Pre-pitch: striding through collections should be easier


(Zachary Waldowski) #1

stride(from:through:by:) and stride(from:to:by:) are of great utility, but their relationship to collection indices — or, rather, their lack thereof — is optimized for the old world where indices were all Strideable. There's no real equivalent for the present world, and String ergonomics are really hurting for it. It seems to me such a utility built for Collection would round out dropFirst, prefix, split et. al. the same way stride rounds out +, min, et. al. There's been a bunch of prior art to this (1, 2, 3).

Building an iterative version for forward collections into the stdlib would perform a lot better than hand-done versions, which typically frankenstein some assemblage of count, dropFirst, and prefix from Stack Overflow and unknowingly walk the collection many times. A straw-man implementation:

extension Collection {

    func split(every stride: Int) -> AnySequence<SubSequence> {
        return AnySequence { () -> AnyIterator<SubSequence> in
            var start = startIndex
            let end = endIndex
            return AnyIterator { () -> SubSequence? in
                guard start != end else { return nil }
                let slice = self.suffix(from: start).prefix(stride)
                start = slice.endIndex
                return slice


"Hello, playground".stride(by: 5) // => "Hello", ", pla", "ygrou", "nd"

A real version would use concrete types and conditional conformances instead of AnySequence. Ideally we could even use opaque types and not need to worry about bikeshed-perfect names. :wink:

If there's interest, I'll start working a proposal based on the sketch above.

(Daryle Walker) #2

You may need to update your Swift reading material. One problem with Swift's pace is that there are already multiple generations of techniques that have been made completely obsolete by later updates. You probably shouldn't do this in Swift 3, and definitely not in Swift 4 and later. Nowadays, you would make a lazy Collection that wraps the target collection and also takes a stride amount. I think I tried it once, but it's not among my Gists.

struct StridingCollection<Base: Collection> {
    let base: Base
    let span: Int

    let stragglerCount: Int

    init(_ base: Base, stride: Int) {
        precondition(stride > 0)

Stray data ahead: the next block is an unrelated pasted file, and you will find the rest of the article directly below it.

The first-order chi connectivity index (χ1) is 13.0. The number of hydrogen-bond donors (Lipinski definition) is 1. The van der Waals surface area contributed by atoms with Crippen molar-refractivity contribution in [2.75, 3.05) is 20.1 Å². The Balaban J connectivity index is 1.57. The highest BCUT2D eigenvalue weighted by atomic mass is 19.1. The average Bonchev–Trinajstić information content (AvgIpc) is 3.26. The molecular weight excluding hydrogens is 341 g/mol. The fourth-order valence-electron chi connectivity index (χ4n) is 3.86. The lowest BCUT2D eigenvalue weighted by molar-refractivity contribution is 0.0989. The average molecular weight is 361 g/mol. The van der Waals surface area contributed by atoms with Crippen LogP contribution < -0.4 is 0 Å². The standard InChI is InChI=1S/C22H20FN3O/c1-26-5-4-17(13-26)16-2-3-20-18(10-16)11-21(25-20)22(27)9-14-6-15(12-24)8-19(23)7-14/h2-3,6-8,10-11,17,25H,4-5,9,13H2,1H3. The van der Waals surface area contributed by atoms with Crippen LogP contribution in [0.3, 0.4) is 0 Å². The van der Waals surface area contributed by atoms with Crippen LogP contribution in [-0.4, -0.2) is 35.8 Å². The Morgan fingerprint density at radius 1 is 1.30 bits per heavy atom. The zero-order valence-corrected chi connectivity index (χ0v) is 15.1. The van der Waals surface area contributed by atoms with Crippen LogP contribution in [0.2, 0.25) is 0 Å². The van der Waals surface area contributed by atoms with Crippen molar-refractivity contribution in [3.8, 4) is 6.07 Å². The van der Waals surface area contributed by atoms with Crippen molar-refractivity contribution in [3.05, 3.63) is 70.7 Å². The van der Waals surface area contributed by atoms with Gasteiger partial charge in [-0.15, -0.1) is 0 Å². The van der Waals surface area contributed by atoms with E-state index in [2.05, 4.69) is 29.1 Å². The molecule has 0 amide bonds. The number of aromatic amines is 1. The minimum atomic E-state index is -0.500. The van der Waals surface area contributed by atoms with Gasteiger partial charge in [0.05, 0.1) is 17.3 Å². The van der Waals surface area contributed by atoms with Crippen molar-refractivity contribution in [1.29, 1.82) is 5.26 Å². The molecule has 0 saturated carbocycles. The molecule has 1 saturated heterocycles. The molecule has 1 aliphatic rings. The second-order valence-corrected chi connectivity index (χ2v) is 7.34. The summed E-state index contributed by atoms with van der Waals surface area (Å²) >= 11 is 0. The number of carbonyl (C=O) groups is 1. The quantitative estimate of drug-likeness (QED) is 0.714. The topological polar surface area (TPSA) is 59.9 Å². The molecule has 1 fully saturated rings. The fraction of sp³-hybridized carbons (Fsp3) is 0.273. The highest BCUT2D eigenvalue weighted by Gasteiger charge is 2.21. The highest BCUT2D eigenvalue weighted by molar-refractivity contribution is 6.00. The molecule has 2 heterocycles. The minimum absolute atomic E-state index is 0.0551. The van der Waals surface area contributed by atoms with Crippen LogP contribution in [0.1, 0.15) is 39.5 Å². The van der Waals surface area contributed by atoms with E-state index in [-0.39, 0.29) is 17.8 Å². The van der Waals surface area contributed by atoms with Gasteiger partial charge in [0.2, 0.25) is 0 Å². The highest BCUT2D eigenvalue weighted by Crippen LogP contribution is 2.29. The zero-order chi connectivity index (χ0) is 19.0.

self.base = base
        span = stride

        stragglerCount = base.count % span

extension StridingCollection: Collection {
    var startIndex: Base.Index { return base.startIndex }
    var endIndex: Base.Index { return base.endIndex }

    func index(after i: Base.Index) -> Base.Index {
        precondition(i < endIndex)

        return base.index(i, offsetBy: span, limitedBy: base.endIndex) ?? base.endIndex
    subscript(position: Base.Index) -> Base.SubSequence { return base[position..<index(after: position)] }

If you check that Base is RandomAccessCollection, you could make this conform to BidirectionalCollection and RandomAccessCollection support (by adding index(before:) and overriding distance and index(_: offsetBy:).) This code here is very quick and dirty; my attempts to make it bidirectional failed.

(Zachary Waldowski) #3

What is "this"? Writing functions? I don't understand what point you're making.

(Daryle Walker) #4

Channeling code through closures hiding in anonymous types like AnySequence, instead of using custom lazy sequence/collection types that can expose more information to the user and other parts of your code.

(Nate Cook) #5

This is definitely a useful thing to add, and you're definitely right that stride(from:to:by:) and its companion were more suited to when we could call successor() on indexes. A couple notes:

  1. We don't need to put the start and end indexes as parameters, since that gets handled by slicing the collection. That is, you'd want to write array[5..<13].stride(by: 2).
  2. There are two related but distinct utilities here, what I would call chunking or splitting a collection (which you're calling striding), and what I think of as striding. Just as stride(from:to:by:) gives individual values in the e.g. Int space, I would expect "striding" by 3 to give me the 1st, 4th, and 7th elements of a collection, and so on, not the subsequences of length 3.

There's an existing proposal for the functionality you're describing, with the name chunks(of:), here:

(Zachary Waldowski) #6

The post mentions twice that the specific AnySequence implementation is not what is being proposed; it’s the syntax it yields that is being proposed.

(Zachary Waldowski) #7

Both excellent points, thank you! I can incorporate those notes and see if I can get in touch with Luciano on advancing the proposal.

(Daryle Walker) #8

I just threw together a quick type for this (with Swift 5 beta) in my Gists.